Probably pretty good. Them crackheads get thirsty and can't count their change. Dallas is having a warm winter this year. A higher end WalMart sleeping bag would be enough through January. 

Need a partner for the business? cheeky I could probably bum one month stay per relative in Dallas, between Keller, Irving, and Plano. 6 houses = 6 months free rent. All EX devilcalifornians with mansions and no people to fill them witih. 

 

 

Back to more relevant topic:

https://www.cnn.com/2020/11/20/economy/economy-coronavirus-jpmorgan/index.html

Snowdoggie
Snowdoggie HalfDork
11/20/20 11:27 a.m.

You know it is strange. The homeless camps in East Dallas actually have better tents than the military surplus crap we had when I was a boy scout in the 70s. I have a fully enclosed tent I bought at WalMart for $50 that I use for motorcycle camping that fits in a saddlebag and is plenty warm for Texas winters. It has survived several rather nasty lightning storms after other campers packed up their tents and went home. REI has stuff that fits into backpacks and is warm enough for dogsled camping. 

Camping gear has improved a lot in the last few years. 

z31maniac
z31maniac MegaDork
11/20/20 11:29 a.m.
yupididit said:
z31maniac said:
STM317 said:
Placemotorsports said:

Foreclosures will run rampid in the upcoming months, you'll see a big swing in home prices

Why would somebody let the bank foreclose rather than just selling their house in a hot market? The people most impacted by all of the crap this year have generally been low wage workers that aren't likely to have been in the market for homes anyway. If they do own a home and can't make the payment, just list it for traditional sale and let the ensuing bidding war fix your problem. I don't see enough of a widespread problem to cause significant price disruptions. Especially with interest rates at record lows, which gives buyers larger price ranges to work with.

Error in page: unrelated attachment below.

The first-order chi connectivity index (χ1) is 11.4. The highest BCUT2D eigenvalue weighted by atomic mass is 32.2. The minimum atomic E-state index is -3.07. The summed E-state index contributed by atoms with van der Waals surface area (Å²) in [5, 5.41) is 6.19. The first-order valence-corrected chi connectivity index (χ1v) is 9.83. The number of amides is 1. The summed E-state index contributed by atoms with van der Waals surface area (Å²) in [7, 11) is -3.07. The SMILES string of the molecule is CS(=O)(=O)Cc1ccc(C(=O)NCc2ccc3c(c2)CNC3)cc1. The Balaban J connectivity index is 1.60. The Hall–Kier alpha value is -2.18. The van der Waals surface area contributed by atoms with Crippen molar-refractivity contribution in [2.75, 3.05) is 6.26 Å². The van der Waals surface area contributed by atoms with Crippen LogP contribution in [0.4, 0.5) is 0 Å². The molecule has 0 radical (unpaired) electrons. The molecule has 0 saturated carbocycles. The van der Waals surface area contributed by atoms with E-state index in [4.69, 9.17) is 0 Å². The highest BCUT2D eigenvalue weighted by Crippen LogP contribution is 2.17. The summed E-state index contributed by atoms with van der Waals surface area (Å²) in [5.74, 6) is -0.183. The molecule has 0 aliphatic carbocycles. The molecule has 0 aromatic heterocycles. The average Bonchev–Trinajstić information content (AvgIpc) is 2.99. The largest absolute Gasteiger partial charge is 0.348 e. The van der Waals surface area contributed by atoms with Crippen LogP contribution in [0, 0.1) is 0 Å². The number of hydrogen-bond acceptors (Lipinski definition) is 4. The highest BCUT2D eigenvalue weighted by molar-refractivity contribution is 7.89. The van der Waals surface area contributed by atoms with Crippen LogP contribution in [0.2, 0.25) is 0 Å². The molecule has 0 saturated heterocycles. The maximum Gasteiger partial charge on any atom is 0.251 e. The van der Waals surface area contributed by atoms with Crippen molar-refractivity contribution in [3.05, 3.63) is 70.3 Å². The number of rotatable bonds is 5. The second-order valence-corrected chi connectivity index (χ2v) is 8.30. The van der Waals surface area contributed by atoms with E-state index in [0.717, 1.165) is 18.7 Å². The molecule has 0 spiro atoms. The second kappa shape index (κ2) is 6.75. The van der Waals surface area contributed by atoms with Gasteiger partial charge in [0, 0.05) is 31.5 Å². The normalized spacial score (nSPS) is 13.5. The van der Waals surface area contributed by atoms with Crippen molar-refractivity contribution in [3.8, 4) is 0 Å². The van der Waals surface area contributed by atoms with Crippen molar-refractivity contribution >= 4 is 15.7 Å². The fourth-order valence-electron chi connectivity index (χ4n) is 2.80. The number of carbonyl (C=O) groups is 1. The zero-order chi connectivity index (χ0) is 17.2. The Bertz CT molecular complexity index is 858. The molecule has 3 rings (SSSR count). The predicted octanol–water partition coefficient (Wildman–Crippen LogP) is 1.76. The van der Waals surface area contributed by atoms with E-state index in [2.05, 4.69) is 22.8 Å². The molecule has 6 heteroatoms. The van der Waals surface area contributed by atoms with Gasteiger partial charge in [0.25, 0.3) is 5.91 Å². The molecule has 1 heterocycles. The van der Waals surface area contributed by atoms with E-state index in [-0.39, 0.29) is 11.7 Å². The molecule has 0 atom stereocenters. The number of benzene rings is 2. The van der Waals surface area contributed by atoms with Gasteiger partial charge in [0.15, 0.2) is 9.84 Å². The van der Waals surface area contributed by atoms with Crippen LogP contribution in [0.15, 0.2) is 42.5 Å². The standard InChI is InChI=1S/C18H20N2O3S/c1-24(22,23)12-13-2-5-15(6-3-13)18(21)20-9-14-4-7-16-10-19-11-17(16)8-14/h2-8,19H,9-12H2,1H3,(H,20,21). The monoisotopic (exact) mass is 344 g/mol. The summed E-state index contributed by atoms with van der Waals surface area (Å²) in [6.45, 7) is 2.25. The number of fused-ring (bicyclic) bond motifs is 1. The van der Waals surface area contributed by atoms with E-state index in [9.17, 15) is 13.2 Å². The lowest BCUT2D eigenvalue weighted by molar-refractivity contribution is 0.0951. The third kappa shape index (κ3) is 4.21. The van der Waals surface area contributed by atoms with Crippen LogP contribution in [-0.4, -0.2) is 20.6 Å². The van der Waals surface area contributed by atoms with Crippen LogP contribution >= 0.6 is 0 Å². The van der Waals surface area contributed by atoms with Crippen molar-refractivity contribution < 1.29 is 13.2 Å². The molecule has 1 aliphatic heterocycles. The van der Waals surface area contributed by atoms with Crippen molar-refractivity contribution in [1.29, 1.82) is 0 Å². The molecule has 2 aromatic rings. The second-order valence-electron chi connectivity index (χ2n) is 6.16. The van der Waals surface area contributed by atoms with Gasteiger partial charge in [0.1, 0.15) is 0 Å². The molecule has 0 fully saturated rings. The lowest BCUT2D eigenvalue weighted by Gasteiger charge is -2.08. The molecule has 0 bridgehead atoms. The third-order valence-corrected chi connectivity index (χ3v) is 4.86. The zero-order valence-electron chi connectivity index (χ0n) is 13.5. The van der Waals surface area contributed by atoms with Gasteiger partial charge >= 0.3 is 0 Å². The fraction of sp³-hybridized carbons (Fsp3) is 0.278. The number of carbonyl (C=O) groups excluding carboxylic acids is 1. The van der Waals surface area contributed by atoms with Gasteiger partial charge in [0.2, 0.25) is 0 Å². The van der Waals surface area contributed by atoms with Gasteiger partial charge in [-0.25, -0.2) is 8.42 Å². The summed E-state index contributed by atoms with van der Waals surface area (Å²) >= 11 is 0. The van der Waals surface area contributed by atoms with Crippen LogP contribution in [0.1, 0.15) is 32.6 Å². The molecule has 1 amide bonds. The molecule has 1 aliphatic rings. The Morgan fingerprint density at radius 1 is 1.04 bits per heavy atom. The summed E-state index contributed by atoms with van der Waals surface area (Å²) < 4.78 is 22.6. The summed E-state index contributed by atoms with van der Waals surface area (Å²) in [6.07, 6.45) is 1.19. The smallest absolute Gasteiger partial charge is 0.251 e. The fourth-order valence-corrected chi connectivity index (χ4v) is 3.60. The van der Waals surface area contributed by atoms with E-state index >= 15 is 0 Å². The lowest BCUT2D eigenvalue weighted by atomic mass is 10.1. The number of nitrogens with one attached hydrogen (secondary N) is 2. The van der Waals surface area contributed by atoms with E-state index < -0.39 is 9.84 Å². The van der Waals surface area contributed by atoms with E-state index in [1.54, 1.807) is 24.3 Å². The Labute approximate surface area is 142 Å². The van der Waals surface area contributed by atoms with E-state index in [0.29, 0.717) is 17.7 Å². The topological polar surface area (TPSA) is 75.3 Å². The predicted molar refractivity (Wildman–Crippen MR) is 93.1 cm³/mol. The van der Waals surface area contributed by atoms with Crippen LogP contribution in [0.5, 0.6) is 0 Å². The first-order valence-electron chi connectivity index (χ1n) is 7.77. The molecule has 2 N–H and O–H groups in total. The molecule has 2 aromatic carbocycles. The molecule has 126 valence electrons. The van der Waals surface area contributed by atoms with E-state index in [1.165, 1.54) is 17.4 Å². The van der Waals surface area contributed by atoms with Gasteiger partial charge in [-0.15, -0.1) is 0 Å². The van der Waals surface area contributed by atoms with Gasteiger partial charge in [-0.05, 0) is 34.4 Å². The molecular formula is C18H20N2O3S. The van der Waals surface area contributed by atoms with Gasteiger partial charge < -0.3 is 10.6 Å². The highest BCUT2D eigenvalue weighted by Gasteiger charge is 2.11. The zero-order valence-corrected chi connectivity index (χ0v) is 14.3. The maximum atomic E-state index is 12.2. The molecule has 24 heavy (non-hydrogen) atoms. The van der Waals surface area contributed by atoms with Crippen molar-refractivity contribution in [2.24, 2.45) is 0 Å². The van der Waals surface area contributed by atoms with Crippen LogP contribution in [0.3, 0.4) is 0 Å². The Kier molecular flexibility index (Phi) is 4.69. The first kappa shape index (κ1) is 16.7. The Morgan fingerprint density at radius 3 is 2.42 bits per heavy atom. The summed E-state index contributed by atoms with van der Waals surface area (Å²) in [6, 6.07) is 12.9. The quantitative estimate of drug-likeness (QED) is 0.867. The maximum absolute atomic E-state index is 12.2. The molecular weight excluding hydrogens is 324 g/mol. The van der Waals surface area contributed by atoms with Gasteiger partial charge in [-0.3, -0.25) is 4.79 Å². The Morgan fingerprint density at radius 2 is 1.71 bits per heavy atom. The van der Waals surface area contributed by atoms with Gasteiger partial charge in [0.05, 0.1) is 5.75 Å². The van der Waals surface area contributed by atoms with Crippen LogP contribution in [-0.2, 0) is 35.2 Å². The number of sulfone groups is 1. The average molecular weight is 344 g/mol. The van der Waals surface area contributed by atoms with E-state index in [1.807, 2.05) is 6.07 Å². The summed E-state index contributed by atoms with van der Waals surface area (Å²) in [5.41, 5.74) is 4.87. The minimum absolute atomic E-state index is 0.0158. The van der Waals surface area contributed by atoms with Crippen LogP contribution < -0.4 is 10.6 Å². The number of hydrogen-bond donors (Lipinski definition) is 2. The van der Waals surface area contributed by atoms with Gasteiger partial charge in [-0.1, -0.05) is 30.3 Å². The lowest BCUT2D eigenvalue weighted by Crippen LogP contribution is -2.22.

I suppose you could see a bunch of rentals hit the market if landlords can't float the payment or don't want to be on the hook for non-paying tenants, but in general I think The only way we see the market cool a bunch is if there are widespread layoffs in white collar jobs. Those are the buyers driving up prices, and those are the people that have been pretty unscathed thus far.

Our mortgage is 16% of our take home and I still don't like that it's that high, where as some people spend as much as 40% or more of their take home on their mortgage.

 

I wonder what those % look like in high cost of living areas.

Insanity I suspect. It's one of the reasons that makes it very difficult for me to want to move out of Oklahoma, even though there are things I don't like about this state, but I don't want to flounder my own thread so I'll leave it at that.

Sure, I could make more in other parts of the country.......but the entire raise and more would just go to the increased price of housing, and a bigger % of my income would go to it. So it's hard to justify. 

chandler
chandler UltimaDork
11/20/20 11:44 a.m.

I built my house and moved in in August, refinanced this week due to the crazy low rates and it appraised for $40,000 more than four months ago. Same appraiser, same company. No other changes. Insanity